French Fries and Potato Chips: Deadly Diet Choices?
A study published in the American Journal of Clinical Nutrition suggests people who eat fried potatoes more than twice per week have more than double the risk of early death compared to those who avoid fried potatoes. While potatoes often have a bad rep, researchers did not find a similar risk from eating potatoes cooked using other methods.
The research, which was part of a larger osteoarthritis study, looked at potato consumption in 4,400 people between the ages of 45 and 79 over a period of eight years. Study participants were divided into two groups, based on how often they ate potatoes. Types of potatoes considered “fried” included French fries, hash browns, potato chips, and others cooked in a fryer.
Generally, potatoes are a healthy vegetable. According to the National Potato Council, they contain no fat, sodium, or cholesterol, and are high in vitamin C and potassium.
Sourced from: CNN
Think Coconut Oil Is Healthy? Think Again
According to a new report from the American Heart Association (AHA), about 72 percent of Americans mistakenly consider coconut oil a “healthy food.” This may be a dangerous misconception: Coconut oil is 82 percent saturated fat, a type of fat we’re urged to avoid because it can raise levels of “bad” cholesterol—low-density lipoprotein (LDL)—and increase heart disease risk.
Saturated fats, which, according to dietary guidelines, should make up less than 10 percent of your total calorie intake, usually come from processed foods and animal products like butter and lard, but coconut oil is a plant-based product that contains unhealthy amounts of saturated fat.
Research shows that replacing saturated fats with polyunsaturated and monounsaturated fats—from sources like olive oil, nuts, seeds, and fatty fish, for example—can lower cardiovascular disease risk by about 30 percent. Despite claims that coconut oil has health benefits, you should avoid it, says the AHA.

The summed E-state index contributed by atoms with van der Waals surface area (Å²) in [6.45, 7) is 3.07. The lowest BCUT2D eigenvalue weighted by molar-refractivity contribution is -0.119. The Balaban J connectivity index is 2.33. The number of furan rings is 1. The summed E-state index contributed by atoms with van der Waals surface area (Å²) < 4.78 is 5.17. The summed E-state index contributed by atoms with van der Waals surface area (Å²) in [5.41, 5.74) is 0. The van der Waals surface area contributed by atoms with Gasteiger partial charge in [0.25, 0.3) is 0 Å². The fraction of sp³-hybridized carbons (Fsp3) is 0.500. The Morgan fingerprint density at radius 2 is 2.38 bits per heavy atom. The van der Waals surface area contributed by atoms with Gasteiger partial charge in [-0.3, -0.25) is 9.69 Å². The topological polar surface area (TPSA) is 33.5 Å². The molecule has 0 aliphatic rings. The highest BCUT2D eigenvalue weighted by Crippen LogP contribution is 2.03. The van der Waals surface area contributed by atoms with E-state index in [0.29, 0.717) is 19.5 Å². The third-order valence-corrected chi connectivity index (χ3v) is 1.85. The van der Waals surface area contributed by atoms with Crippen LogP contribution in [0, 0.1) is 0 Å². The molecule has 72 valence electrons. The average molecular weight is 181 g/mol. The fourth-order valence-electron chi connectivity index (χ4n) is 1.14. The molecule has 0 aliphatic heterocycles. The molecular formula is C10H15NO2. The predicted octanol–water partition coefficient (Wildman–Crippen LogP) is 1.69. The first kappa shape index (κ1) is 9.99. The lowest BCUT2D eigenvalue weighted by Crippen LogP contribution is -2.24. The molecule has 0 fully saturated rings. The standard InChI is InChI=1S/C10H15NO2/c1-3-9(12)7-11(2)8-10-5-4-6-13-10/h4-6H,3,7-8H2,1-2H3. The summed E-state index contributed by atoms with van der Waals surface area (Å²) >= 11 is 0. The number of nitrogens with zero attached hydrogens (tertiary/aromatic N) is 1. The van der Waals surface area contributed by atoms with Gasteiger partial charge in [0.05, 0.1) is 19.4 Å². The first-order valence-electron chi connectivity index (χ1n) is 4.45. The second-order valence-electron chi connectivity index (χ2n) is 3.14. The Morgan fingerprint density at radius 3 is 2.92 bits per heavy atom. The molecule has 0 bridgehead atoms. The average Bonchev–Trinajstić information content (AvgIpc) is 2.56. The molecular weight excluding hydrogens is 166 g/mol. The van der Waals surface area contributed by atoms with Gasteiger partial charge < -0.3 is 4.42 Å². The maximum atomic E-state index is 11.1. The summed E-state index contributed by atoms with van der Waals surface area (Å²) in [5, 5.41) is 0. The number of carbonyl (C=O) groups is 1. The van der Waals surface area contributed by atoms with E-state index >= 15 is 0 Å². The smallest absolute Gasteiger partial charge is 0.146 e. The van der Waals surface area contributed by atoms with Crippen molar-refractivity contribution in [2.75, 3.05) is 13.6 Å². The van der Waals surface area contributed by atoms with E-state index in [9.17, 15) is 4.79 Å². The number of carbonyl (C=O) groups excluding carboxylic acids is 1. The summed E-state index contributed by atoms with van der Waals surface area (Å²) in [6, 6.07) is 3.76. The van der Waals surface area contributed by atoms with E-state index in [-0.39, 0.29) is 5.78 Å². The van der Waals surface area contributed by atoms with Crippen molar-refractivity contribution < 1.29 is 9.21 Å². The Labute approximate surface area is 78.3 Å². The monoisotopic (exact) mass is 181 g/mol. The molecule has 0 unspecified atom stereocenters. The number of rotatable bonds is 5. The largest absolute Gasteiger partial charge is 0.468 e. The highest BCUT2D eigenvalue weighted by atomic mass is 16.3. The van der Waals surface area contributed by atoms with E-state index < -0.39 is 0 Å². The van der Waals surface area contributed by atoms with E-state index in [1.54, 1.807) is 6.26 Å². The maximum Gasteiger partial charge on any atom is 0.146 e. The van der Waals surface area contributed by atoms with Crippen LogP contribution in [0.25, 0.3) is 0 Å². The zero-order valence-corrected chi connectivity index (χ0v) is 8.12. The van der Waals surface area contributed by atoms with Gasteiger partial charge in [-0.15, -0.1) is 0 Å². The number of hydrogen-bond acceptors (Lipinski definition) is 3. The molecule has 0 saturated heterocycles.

Sourced from: Science Alert
Gun-Related Injuries and Deaths Skyrocket Among U.S. Kids
According to a study published in the journal Pediatrics, gun-related injuries are now the third leading cause of death in children between the ages of one and 17 in the United States. Each year, almost 1,300 children die from gunshot wounds and another 5,790 children are treated for and recover from gunshot wounds.
For the study, researchers analyzed data from the National Vital Statistics System, the National Electronic Injury Surveillance System, and the National Violent Death Reporting System. They evaluated trends in gun deaths and gun-related injuries in children from 2002 to 2014. Between 2012 and 2014, about 53 percent of gun-related fatalities in children under the age of 18 were homicides, 38 percent were suicides, and the rest were classified as accidental deaths, law enforcement shootings, or “undetermined.”
Boys, older children, and African-American children were more likely to die in shootings, according to researchers. Experts believe that community- and school-based programs to connect with young people in high risk areas, and programs that provide information about safe gun storage practices, are needed to reverse this alarming trend.
Sourced from: Live Science